Portugal – Portimonense S.C.

Dong, out of nowhere again, was suddenly signed by a Portuguese Superliga club named Portimonense S.C.  It was rumoured that Portimonense asked Dong’s former teammate, Cristiano Ronaldo, for his recommendation before signing the Chinese striker.  Dong eventually signed an one year contract and became the second Chinese player to play in the Portuguese Superliga, after Uniao Leiria’s Zheng Chengdong.  On October 17th, 2010, Dong finally scored his first goal in two years in the Taca de Portugal match against CD Cinfaes.



However, in the midseason, Dong found he no longer featured in the club’s plans. Talk about déjà-vu. Dong immediately left Portmonense and he was briefly linked with Serbia Superliga’s FK Sloboda Point Sevojno.  Dong impressed again in Sevojno’s friendlies and the Serbian news mentioned he was close to signing a contract.  Sevojno offered a long term contract to Dong, but the player only wanted a short term deal.  Dong was reported to be asking for 10,000 Euro a week, but negotiations brokedown and he was on his travels again.

And most recently, Armenia – FC Mika

Again, out of the blue, Dong signed for FC Mika of Armenia.  He scored on his debut  against Ararat on March 19th, this year, and another goal against Banants in the Armenian cup.  A good start, but will it end bad and lead to yet another case of déjà-vu for Dong?

Even though Dong remains a laughing stock for many fans, there is something we all  respect Dong for: his hardworking heart.

He never gave up, despite a career high at Royal Antwerp and a career low in not scoring a goal for almost three years.  Dong says he wants to stay in Europe and is determined to return to a top-tier league.  Let’s hope Armenia will make him the second Henrikh Mkhitaryan.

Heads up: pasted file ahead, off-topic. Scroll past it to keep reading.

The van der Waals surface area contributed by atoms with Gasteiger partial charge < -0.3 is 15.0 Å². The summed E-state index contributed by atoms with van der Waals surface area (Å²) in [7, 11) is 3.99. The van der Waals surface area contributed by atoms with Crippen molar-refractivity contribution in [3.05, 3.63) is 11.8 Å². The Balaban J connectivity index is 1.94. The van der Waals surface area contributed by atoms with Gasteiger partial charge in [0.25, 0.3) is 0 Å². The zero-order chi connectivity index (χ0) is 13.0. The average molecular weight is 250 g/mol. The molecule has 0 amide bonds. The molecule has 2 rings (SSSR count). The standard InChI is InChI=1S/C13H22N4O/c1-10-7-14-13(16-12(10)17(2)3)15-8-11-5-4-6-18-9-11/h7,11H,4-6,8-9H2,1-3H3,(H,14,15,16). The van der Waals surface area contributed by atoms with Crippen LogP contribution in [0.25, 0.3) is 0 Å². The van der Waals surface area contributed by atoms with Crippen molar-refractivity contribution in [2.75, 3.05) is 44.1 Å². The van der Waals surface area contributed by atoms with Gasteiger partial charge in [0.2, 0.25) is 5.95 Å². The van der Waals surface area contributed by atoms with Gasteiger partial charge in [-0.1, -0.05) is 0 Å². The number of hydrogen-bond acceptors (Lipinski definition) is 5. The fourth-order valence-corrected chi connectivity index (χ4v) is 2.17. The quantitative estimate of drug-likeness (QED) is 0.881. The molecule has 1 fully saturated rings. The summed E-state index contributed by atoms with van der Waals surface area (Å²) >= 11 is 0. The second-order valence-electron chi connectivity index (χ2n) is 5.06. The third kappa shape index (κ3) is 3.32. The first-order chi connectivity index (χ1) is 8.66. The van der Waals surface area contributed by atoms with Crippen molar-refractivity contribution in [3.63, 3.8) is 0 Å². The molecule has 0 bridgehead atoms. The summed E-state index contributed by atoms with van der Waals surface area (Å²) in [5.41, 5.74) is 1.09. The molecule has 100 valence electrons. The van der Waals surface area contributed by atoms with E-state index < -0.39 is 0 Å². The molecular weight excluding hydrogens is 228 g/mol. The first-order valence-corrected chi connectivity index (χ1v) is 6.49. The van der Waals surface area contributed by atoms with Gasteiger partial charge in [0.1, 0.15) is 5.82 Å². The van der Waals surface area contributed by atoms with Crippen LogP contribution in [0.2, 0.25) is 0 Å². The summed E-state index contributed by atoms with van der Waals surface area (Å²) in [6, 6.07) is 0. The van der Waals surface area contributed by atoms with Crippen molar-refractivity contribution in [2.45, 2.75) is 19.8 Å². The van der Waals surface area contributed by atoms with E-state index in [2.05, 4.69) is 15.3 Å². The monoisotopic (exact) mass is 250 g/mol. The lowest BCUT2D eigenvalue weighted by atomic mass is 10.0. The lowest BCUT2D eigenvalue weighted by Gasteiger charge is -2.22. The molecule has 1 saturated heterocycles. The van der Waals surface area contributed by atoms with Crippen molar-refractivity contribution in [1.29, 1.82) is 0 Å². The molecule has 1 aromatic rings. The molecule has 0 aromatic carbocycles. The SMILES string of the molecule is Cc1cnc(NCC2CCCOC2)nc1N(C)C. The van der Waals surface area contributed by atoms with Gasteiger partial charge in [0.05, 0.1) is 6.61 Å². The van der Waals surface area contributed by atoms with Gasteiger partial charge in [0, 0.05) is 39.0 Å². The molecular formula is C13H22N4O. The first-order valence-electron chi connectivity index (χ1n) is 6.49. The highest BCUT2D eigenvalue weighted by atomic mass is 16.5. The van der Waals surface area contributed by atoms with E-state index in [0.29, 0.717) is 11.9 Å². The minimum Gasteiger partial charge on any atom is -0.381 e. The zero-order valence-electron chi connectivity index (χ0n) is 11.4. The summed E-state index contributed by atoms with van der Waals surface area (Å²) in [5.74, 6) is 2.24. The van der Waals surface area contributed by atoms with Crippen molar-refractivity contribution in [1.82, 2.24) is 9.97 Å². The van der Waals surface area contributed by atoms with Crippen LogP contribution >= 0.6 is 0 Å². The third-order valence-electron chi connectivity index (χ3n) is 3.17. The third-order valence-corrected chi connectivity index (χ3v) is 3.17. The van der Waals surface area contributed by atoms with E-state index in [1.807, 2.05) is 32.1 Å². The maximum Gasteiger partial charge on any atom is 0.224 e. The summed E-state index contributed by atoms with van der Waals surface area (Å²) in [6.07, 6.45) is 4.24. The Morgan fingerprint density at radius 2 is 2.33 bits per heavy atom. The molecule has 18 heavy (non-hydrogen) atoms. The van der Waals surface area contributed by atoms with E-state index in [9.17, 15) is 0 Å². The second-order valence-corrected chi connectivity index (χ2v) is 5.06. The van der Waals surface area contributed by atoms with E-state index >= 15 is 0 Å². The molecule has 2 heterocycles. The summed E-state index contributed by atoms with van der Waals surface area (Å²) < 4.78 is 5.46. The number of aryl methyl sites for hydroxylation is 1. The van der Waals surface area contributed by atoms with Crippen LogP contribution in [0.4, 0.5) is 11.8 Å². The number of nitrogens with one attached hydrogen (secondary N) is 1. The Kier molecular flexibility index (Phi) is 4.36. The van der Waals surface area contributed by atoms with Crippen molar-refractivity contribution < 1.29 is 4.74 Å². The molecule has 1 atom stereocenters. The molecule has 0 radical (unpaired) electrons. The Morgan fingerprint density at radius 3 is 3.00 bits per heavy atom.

Ever since witnessing Yang Chen’s near goal opportunity in the game of China vs. Turkey in World Cup 2002 from his bed at 3am, Smari has developed an avid interest in following the Chinese national team. He had seen how the Chinese team was worshiped as gods during the World Cup 2002 and Asian Cup 2004, and how they are treated like shit since the failure to qualify for the World Cup 2006. Smari joined Wild East Football as a contributor because he realized there is a need for the world to know about Chinese football. There is an almost bare minimum amount of English language forums or websites that strictly talk about Chinese football, the Chinese Super League, the Chinese national team, etc. The world needs to know that Chinese football is not about Shaolin football, corruption, diving, and cheating; we are about playing with our heart to bring smiles to our already embarrassed fans. Smari hopes he would be able to witness the improvement of Chinese football and spend all his life savings to watch Guojiadui’s second World Cup appearance at whatever venue, even a warzone. Apart from writing/translating Chinese football news, Smari loves playing mahjang, imitating how Samri Nasri dribbles in the Emirates pitch, watching how Adam Johnson terrorizes his rivals, learning bar tending to make up his reason for consistent drunkenness, being artistically weird by shooting abstract photos, and defeating boringism in his mundane life. He also loves traveling, and he hopes to have his own apartment that is filled with national team jerseys from every country he visited. Smari often attributes his depression to the current dire state of Chinese football, let’s hope he won’t turn insane soon.